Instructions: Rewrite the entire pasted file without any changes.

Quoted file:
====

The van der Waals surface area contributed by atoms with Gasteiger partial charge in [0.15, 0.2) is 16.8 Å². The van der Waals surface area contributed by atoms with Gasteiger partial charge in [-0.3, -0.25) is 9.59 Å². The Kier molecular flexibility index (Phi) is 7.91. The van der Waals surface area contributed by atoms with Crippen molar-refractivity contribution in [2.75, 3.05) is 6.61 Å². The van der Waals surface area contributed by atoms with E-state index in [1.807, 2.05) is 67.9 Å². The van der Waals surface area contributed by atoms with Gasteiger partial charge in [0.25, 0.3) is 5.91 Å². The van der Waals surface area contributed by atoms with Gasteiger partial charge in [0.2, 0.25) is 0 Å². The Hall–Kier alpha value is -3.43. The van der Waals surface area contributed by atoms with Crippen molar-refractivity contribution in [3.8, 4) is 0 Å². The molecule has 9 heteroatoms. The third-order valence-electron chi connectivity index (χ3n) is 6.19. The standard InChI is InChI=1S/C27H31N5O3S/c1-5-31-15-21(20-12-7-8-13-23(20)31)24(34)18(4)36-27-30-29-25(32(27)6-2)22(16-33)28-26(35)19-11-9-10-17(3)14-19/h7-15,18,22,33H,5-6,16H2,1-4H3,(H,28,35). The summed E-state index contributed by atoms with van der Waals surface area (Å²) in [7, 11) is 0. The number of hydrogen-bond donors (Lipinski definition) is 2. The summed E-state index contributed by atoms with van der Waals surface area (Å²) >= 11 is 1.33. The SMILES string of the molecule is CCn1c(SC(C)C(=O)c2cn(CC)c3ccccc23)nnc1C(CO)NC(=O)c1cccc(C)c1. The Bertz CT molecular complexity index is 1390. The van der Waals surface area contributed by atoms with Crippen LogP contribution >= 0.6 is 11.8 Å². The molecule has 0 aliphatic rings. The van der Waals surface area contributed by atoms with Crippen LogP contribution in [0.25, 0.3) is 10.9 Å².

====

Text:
The van der Waals surface area contributed by atoms with Gasteiger partial charge in [0.15, 0.2) is 16.8 Å². The van der Waals surface area contributed by atoms with Gasteiger partial charge in [-0.3, -0.25) is 9.59 Å². The Kier molecular flexibility index (Phi) is 7.91. The van der Waals surface area contributed by atoms with Crippen molar-refractivity contribution in [2.75, 3.05) is 6.61 Å². The van der Waals surface area contributed by atoms with E-state index in [1.807, 2.05) is 67.9 Å². The van der Waals surface area contributed by atoms with Gasteiger partial charge in [0.25, 0.3) is 5.91 Å². The van der Waals surface area contributed by atoms with Gasteiger partial charge in [0.2, 0.25) is 0 Å². The Hall–Kier alpha value is -3.43. The van der Waals surface area contributed by atoms with Crippen molar-refractivity contribution in [3.8, 4) is 0 Å². The molecule has 9 heteroatoms. The third-order valence-electron chi connectivity index (χ3n) is 6.19. The standard InChI is InChI=1S/C27H31N5O3S/c1-5-31-15-21(20-12-7-8-13-23(20)31)24(34)18(4)36-27-30-29-25(32(27)6-2)22(16-33)28-26(35)19-11-9-10-17(3)14-19/h7-15,18,22,33H,5-6,16H2,1-4H3,(H,28,35). The summed E-state index contributed by atoms with van der Waals surface area (Å²) in [7, 11) is 0. The number of hydrogen-bond donors (Lipinski definition) is 2. The summed E-state index contributed by atoms with van der Waals surface area (Å²) >= 11 is 1.33. The SMILES string of the molecule is CCn1c(SC(C)C(=O)c2cn(CC)c3ccccc23)nnc1C(CO)NC(=O)c1cccc(C)c1. The Bertz CT molecular complexity index is 1390. The van der Waals surface area contributed by atoms with Crippen LogP contribution >= 0.6 is 11.8 Å². The molecule has 0 aliphatic rings. The van der Waals surface area contributed by atoms with Crippen LogP contribution in [0.25, 0.3) is 10.9 Å².